The Journal for Executive and Governance Leaders

Supporting the Key Contribution of the School Business Professional

It’s that time of year again when schools are beginning to consider what their curriculum and staffing structures might look like in September. The process of making the head’s educational vision a reality is not easy, and we know that School Business Professionals (SBPs) are a key link in the chain to make it happen.

The DfE understands how important it is to make sure finances are spent in a way that secures the greatest impact on pupil outcomes and is determined to help build capability in the sector to meet the demands placed on those who manage finances. We have supported the Institute of School Business Leaders (ISBL) and partners to develop the suite of qualifications, and importantly, apprenticeship training specific to the school business profession. Many schools across England are now benefitting from apprenticeships as a way to recruit new staff and retrain or upskill existing staff.

The Department also wants to raise the status of the role, so that headteachers, deputies, executives and trustees – and indeed teachers, – understand exactly what their school business leader can do for their school and appreciate the contribution they can make.

The Department has made lots of resources available over the last year to support School Business Professionals to make every pound count and I would urge you to take a few minutes to look at these. The Schools Benchmarking Website and the School Resource Management Self-Assessment will soon be updated with the latest academy data, making it a good time to see how your school’s spending compares to that of similar schools.

The most effective schools and trusts include their SBP in all the important discussions on curriculum and strategic planning. While setting the curriculum might seem like a purely academic process, it also needs to be affordable and the Business Professional’s role in making the most of a school’s resources is an invaluable one. By monitoring common metrics – such as teacher contact ratio at secondary or pupil teacher ratio at primary, class sizes and size of the leadership team – the SBP can help model a curriculum that invests in what pupils need most. They bring the educational vision to life by making it affordable and therefore possible, and SBPs can access the DfE’s workforce planning guidance for further advice on this.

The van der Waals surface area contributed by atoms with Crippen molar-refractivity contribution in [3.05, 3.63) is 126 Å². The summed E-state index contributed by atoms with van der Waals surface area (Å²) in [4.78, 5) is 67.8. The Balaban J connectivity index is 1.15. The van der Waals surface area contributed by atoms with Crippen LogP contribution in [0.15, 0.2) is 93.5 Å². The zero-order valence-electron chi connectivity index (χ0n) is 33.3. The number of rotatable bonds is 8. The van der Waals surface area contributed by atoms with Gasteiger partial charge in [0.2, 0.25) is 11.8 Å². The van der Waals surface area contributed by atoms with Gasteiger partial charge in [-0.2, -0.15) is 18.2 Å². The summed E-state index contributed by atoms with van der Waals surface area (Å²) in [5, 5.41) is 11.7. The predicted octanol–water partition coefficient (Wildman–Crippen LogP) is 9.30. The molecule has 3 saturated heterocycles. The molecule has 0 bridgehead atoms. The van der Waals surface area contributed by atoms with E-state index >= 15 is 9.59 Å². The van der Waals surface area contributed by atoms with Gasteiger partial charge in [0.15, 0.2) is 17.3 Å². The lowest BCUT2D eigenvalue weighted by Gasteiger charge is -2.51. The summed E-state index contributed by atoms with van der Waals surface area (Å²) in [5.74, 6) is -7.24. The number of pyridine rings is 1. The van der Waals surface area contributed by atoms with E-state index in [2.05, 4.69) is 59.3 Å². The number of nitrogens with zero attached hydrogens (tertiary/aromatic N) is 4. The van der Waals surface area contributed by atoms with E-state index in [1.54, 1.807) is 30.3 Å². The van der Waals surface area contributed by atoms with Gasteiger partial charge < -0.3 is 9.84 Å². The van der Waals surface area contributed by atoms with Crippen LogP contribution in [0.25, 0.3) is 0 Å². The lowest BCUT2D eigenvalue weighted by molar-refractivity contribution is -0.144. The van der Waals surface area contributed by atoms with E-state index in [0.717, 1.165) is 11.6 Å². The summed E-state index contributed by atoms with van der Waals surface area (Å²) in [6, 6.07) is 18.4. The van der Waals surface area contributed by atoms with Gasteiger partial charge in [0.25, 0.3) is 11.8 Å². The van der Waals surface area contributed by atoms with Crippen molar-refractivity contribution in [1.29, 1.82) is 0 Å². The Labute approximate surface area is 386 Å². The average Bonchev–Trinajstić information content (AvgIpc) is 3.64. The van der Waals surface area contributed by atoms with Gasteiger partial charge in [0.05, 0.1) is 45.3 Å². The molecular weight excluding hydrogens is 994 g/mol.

School Business Professionals can make an enormous difference to a school’s financial health through their knowledge of good-value procurement. Challenging a school’s non-staffing costs is one of the most practical ways to increase the amount a school can invest in the front-line – this could include increasing economies of scale across a MAT by synchronising contract renewal dates, or accessing the new School Switch service to make sure your energy deal is as competitive as possible.

With the biggest season for teacher recruitment on the horizon, it’s also a good time for schools to sign up to the new Teaching Vacancies site. It is completely free for schools to use and the national rollout will be complete by the end of February, but schools in many areas can sign up today. It is estimated that schools spend between £60 – £75m on recruitment advertising per year so switching to a free service is an opportunity for potentially big savings to individual schools and Trusts.

The most effective schools and trusts include their SBP in all the important discussions on curriculum and strategic planning. 

Kate Dethridge

One of the most powerful forms of support from the ESFA is the School Resource Management Advisors (SRMAs) programme. SRMAs are sector practitioners and experts who are deployed by the ESFA, to those schools and trusts who will benefit the most. They provide schools and Trusts with tailored advice on how they can use their resources as effectively as possible. Speaking to Trust CEOs such as Roz Thompson from The Great Learners Trust in Buckinghamshire, it is clear to see that the exercise has been hugely beneficial. After she had worked with an SRMA she said, ‘The exercise provided exactly the information we need at this stage of our development. We have been able to use the report at both an operational and strategic level. We have gained a much clearer insight into our effectiveness as a Trust, and the process has certainly sharpened our awareness of how we can do even better’. Schools and trusts who would benefit from a review, but who haven’t received notice of an SRMA deployment, can consult the Financial Health Check directory on gov.uk for independent advice.

Of course, we need to make sure that we are constantly improving the support we give to schools – and the way we let you know about that support. The Department is inviting School Business Professionals to join the conversation about our products through our SBP User Network and if you are interested in getting involved in this group, please contact [email protected]

In addition, last year the Department launched a new communications channel for the school business profession in order to send out information about our tools and products direct to your inboxes. Sign up to this list here.